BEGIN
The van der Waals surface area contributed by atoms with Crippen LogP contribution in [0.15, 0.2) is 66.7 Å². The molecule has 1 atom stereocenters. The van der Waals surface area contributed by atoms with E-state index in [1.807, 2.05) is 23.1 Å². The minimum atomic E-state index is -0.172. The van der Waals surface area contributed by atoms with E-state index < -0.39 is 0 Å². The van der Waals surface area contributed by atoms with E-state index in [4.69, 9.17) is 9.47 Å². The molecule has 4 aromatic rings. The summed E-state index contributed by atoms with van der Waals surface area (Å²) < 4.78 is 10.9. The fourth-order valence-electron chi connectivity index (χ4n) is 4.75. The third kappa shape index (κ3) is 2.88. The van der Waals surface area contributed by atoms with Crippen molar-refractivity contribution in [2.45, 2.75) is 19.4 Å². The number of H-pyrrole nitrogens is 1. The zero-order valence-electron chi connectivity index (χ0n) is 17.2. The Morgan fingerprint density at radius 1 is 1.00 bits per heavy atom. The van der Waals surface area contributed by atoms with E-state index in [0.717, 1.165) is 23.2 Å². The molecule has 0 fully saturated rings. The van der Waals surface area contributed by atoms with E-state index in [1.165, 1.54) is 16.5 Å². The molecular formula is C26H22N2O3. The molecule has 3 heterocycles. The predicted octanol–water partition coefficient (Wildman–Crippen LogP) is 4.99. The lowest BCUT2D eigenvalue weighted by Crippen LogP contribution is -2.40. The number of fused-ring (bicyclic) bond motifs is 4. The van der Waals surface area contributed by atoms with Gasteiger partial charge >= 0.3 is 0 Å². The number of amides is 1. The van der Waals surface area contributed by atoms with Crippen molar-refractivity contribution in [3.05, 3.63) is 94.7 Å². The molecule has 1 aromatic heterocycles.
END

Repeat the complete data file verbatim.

The van der Waals surface area contributed by atoms with Crippen LogP contribution in [0.15, 0.2) is 66.7 Å². The molecule has 1 atom stereocenters. The van der Waals surface area contributed by atoms with E-state index in [1.807, 2.05) is 23.1 Å². The minimum atomic E-state index is -0.172. The van der Waals surface area contributed by atoms with E-state index < -0.39 is 0 Å². The van der Waals surface area contributed by atoms with E-state index in [4.69, 9.17) is 9.47 Å². The molecule has 4 aromatic rings. The summed E-state index contributed by atoms with van der Waals surface area (Å²) < 4.78 is 10.9. The fourth-order valence-electron chi connectivity index (χ4n) is 4.75. The third kappa shape index (κ3) is 2.88. The van der Waals surface area contributed by atoms with Crippen molar-refractivity contribution in [2.45, 2.75) is 19.4 Å². The number of H-pyrrole nitrogens is 1. The zero-order valence-electron chi connectivity index (χ0n) is 17.2. The Morgan fingerprint density at radius 1 is 1.00 bits per heavy atom. The van der Waals surface area contributed by atoms with E-state index in [0.717, 1.165) is 23.2 Å². The molecule has 0 fully saturated rings. The van der Waals surface area contributed by atoms with E-state index in [1.165, 1.54) is 16.5 Å². The molecular formula is C26H22N2O3. The molecule has 3 heterocycles. The predicted octanol–water partition coefficient (Wildman–Crippen LogP) is 4.99. The lowest BCUT2D eigenvalue weighted by Crippen LogP contribution is -2.40. The number of fused-ring (bicyclic) bond motifs is 4. The van der Waals surface area contributed by atoms with Gasteiger partial charge >= 0.3 is 0 Å². The number of amides is 1. The van der Waals surface area contributed by atoms with Crippen molar-refractivity contribution in [3.05, 3.63) is 94.7 Å². The molecule has 1 aromatic heterocycles.